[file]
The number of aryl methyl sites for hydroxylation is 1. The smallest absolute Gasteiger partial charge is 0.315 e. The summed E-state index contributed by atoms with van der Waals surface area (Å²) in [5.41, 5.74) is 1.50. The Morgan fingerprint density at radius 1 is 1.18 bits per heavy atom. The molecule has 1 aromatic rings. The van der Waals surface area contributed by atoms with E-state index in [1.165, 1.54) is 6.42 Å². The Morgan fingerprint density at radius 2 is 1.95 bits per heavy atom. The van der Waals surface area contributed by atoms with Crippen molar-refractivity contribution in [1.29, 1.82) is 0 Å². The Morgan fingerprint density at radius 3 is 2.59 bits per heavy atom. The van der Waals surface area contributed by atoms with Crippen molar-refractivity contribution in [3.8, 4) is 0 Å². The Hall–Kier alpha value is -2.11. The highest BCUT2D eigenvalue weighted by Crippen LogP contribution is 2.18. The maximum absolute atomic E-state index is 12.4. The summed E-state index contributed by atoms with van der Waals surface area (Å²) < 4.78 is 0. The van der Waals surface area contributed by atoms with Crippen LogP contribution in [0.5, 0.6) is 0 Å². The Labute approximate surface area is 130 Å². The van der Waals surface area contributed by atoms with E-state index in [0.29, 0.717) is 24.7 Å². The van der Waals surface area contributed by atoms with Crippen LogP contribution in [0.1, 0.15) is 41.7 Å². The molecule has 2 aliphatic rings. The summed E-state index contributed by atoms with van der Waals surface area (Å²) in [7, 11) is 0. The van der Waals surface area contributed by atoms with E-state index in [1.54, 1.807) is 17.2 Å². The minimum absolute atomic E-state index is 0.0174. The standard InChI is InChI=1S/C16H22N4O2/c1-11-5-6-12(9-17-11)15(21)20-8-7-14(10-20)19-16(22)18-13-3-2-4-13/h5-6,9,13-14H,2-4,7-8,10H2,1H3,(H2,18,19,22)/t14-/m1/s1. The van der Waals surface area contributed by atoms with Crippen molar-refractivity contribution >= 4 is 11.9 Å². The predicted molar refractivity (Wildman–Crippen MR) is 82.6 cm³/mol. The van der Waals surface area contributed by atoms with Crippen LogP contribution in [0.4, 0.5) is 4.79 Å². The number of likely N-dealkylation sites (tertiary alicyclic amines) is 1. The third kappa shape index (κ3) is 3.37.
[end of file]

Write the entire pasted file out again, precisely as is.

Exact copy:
The number of aryl methyl sites for hydroxylation is 1. The smallest absolute Gasteiger partial charge is 0.315 e. The summed E-state index contributed by atoms with van der Waals surface area (Å²) in [5.41, 5.74) is 1.50. The Morgan fingerprint density at radius 1 is 1.18 bits per heavy atom. The molecule has 1 aromatic rings. The van der Waals surface area contributed by atoms with E-state index in [1.165, 1.54) is 6.42 Å². The Morgan fingerprint density at radius 2 is 1.95 bits per heavy atom. The van der Waals surface area contributed by atoms with Crippen molar-refractivity contribution in [1.29, 1.82) is 0 Å². The Morgan fingerprint density at radius 3 is 2.59 bits per heavy atom. The van der Waals surface area contributed by atoms with Crippen molar-refractivity contribution in [3.8, 4) is 0 Å². The Hall–Kier alpha value is -2.11. The highest BCUT2D eigenvalue weighted by Crippen LogP contribution is 2.18. The maximum absolute atomic E-state index is 12.4. The summed E-state index contributed by atoms with van der Waals surface area (Å²) < 4.78 is 0. The van der Waals surface area contributed by atoms with Crippen LogP contribution in [0.5, 0.6) is 0 Å². The Labute approximate surface area is 130 Å². The van der Waals surface area contributed by atoms with E-state index in [0.29, 0.717) is 24.7 Å². The van der Waals surface area contributed by atoms with Crippen LogP contribution in [0.1, 0.15) is 41.7 Å². The molecule has 2 aliphatic rings. The summed E-state index contributed by atoms with van der Waals surface area (Å²) in [7, 11) is 0. The van der Waals surface area contributed by atoms with E-state index in [1.54, 1.807) is 17.2 Å². The minimum absolute atomic E-state index is 0.0174. The standard InChI is InChI=1S/C16H22N4O2/c1-11-5-6-12(9-17-11)15(21)20-8-7-14(10-20)19-16(22)18-13-3-2-4-13/h5-6,9,13-14H,2-4,7-8,10H2,1H3,(H2,18,19,22)/t14-/m1/s1. The van der Waals surface area contributed by atoms with Crippen molar-refractivity contribution >= 4 is 11.9 Å². The predicted molar refractivity (Wildman–Crippen MR) is 82.6 cm³/mol. The van der Waals surface area contributed by atoms with Crippen LogP contribution in [0.4, 0.5) is 4.79 Å². The number of likely N-dealkylation sites (tertiary alicyclic amines) is 1. The third kappa shape index (κ3) is 3.37.